Australia’s first clear-roofed deep-litter cow shelter has proven its worth during its first year of operation, helping a south-west Victorian dairy farm to better pasture, production and cow health outcomes.
The 48.6x81m shelter built on Simon and Pep Rea’s Panmure farm by Dairy Shelters Australia, has eased pressure on pastures during a wet winter, improved feeding efficiency and led to reduced mastitis and lameness in the herd.
Dairyfarmers can see the shelter and its positive results first hand at an open day on Tuesday, August 9.
Mr Rea said the shelter had proved its worth in the wet conditions.
“Since the start of May we’ve had cattle in there the whole time; it’s been under more pressure than anticipated but it’s holding up very well,” he said.
“There were 500 in there last night when the weather was really bad, it’s much better for cow comfort.”
The shelter allowed the Reas to develop a good wedge of home-grown feed and improve feeding efficiency with use of a feedpad.
“We’ve been reducing our stocking rates on paddocks, particularly on wet days,” Mr Rea said.
“That has meant improved pasture cover and reduced pugging in the paddocks.”
The shelter has led to positive health outcomes for the cows.
Mr Rea has seen fewer cows with lameness and the farm’s mastitis levels have improved significantly, with an average Bulk Milk Cell Count BMCC reading of 83,000 for July compared with 97,000 for the same time last year.
The June BMCC differential was even more pronounced, reducing from 132,000 in 2015 to 91,000 this year, and there was a similar drop from 135,000 to 105,000 in the May comparison.
“That’s the best we’ve achieved,” Mr Rea said.
The farm’s production was up 5 per cent for 2015-16, a good result considering the difficult seasonal conditions, and so far this it’s up a further 10 per cent in July.
“I made a decision in late autumn not to push ahead with extra cow numbers this season because of the seasonal and industry outlook,” Mr Rea said.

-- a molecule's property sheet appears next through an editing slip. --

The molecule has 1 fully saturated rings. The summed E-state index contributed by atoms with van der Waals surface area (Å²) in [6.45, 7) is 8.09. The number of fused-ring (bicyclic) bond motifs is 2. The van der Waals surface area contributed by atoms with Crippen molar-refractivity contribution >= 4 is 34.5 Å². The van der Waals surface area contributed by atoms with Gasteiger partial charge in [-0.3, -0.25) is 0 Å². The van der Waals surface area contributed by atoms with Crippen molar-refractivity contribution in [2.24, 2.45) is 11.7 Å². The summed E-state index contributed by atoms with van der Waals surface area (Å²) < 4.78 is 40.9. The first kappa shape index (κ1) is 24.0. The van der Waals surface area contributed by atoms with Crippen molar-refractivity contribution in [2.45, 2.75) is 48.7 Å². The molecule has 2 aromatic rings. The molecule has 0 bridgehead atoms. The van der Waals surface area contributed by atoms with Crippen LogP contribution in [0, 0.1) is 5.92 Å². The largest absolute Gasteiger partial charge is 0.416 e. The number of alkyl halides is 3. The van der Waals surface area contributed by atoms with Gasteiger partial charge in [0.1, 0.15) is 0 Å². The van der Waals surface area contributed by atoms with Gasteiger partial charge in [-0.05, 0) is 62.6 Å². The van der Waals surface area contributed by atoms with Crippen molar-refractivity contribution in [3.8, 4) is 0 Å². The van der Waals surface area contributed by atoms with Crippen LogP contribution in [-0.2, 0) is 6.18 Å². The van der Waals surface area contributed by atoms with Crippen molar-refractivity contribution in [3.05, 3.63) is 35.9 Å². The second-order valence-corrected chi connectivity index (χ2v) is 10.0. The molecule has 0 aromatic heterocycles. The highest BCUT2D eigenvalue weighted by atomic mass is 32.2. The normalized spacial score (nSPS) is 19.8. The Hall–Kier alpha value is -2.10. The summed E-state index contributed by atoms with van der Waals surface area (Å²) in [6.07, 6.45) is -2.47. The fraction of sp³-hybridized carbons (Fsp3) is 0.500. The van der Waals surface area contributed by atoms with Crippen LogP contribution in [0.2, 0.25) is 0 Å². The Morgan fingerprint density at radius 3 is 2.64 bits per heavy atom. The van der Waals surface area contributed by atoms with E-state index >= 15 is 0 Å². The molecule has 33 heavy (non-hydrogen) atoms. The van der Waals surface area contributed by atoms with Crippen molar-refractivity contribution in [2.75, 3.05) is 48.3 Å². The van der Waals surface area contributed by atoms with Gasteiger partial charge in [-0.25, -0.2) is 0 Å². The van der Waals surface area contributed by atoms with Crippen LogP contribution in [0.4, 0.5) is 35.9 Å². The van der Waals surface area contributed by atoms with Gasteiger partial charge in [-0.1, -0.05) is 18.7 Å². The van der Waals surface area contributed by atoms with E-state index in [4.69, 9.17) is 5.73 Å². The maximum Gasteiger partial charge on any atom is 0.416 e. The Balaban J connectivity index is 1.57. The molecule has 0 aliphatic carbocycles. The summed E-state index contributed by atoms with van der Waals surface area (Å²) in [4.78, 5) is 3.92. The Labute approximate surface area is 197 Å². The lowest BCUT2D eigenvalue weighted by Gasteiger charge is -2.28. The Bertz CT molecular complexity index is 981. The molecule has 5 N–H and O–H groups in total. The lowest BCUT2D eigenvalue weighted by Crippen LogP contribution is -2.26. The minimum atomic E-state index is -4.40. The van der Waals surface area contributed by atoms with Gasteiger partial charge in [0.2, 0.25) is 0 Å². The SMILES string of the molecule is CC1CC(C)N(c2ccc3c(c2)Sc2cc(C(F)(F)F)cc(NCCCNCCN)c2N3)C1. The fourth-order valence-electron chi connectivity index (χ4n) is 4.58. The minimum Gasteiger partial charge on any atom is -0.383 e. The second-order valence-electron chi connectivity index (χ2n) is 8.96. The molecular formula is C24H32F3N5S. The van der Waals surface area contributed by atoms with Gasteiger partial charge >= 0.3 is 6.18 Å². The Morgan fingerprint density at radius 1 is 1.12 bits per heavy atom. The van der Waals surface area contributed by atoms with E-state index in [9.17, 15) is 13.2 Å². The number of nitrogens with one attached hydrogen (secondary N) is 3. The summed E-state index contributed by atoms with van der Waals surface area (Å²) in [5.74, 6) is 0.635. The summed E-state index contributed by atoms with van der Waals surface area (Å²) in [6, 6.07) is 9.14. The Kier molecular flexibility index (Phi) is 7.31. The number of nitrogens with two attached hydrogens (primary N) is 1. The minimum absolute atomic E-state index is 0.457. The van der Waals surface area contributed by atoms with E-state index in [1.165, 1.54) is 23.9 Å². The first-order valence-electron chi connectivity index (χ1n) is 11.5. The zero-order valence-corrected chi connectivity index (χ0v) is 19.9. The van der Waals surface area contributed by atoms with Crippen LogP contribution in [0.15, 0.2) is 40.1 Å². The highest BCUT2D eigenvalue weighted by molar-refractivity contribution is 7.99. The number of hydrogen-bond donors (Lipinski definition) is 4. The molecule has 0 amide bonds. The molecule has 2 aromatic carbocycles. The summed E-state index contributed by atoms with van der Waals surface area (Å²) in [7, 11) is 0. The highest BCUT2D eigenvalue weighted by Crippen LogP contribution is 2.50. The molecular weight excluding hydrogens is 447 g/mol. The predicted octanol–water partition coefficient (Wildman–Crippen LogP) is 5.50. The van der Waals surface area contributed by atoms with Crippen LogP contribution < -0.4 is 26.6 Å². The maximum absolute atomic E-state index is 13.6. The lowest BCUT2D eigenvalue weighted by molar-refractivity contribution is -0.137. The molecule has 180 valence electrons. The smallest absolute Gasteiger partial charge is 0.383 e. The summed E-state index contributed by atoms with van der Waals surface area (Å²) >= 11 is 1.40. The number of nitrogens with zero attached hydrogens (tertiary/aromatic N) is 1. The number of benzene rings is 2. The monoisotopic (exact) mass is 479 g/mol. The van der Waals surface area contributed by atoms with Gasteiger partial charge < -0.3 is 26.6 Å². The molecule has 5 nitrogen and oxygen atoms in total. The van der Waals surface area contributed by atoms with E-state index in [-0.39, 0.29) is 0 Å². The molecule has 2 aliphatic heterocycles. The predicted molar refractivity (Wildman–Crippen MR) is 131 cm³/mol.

“The system allowed us to be flexible and still keep up production, but when things turn around we’ll be able to increase our stocking rate.”
The shelter has been used by dry cows and milkers and also for calf rearing.
The results of a nutrient analysis of bedding in the shelter will be available at the open day.
“We’re doing a cost and nutrient benefit analysis for using the bedding to fertilise the farm,” Mr Rea said.
“There are a lot of nutrients tied up in the bedding and when it comes time to replace it we hope it will fertilise the farm on a cost-neutral basis with the new woodchips replacing paid fertiliser.”
A demonstration at the open day will show the release of heat when the bedding is turned.
“It’s heating up and seems to be sterilising itself; we’re more than happy with the way it’s going,” Mr Rea said.
Mr Rea said the shelter would be invaluable for farmers struggling with wet conditions across southern Australia.
“It’s become a multi-purpose venue for us and we’re finding new ways to use it all the time.”
Mr and Mrs Rea joined with local vet David Colson and his wife Sue-Ellen to launch Dairy Shelters Australia which is customising New Zealand-made Redpath clear-roofed, deep-litter shelters for the Australian dairy industry.
They are made from a flexible polythene membrane and the deep woodchip floor can be easily cleaned using a simple scarifying process.
The shelters can be built at any size to meet farmer needs.
They also feature vents and retractable sun shades to protect cows during heatwaves.
Cows can move freely and feeding can be arranged under the cover or nearby.
Dairy Shelters Australia will host the open day at the Rea farm at 89 Naringal-Panmure Road, Panmure, Vic, on Tuesday, August 9 from 11am.
Lunch will be provided and people can RSVP by contacting firstname.lastname@example.org .au or 0427 676343.
More information can be found at www.dairysheltersaustralia.com.auwww.dairysheltersaustralia.com.au or http://www.google.com.au.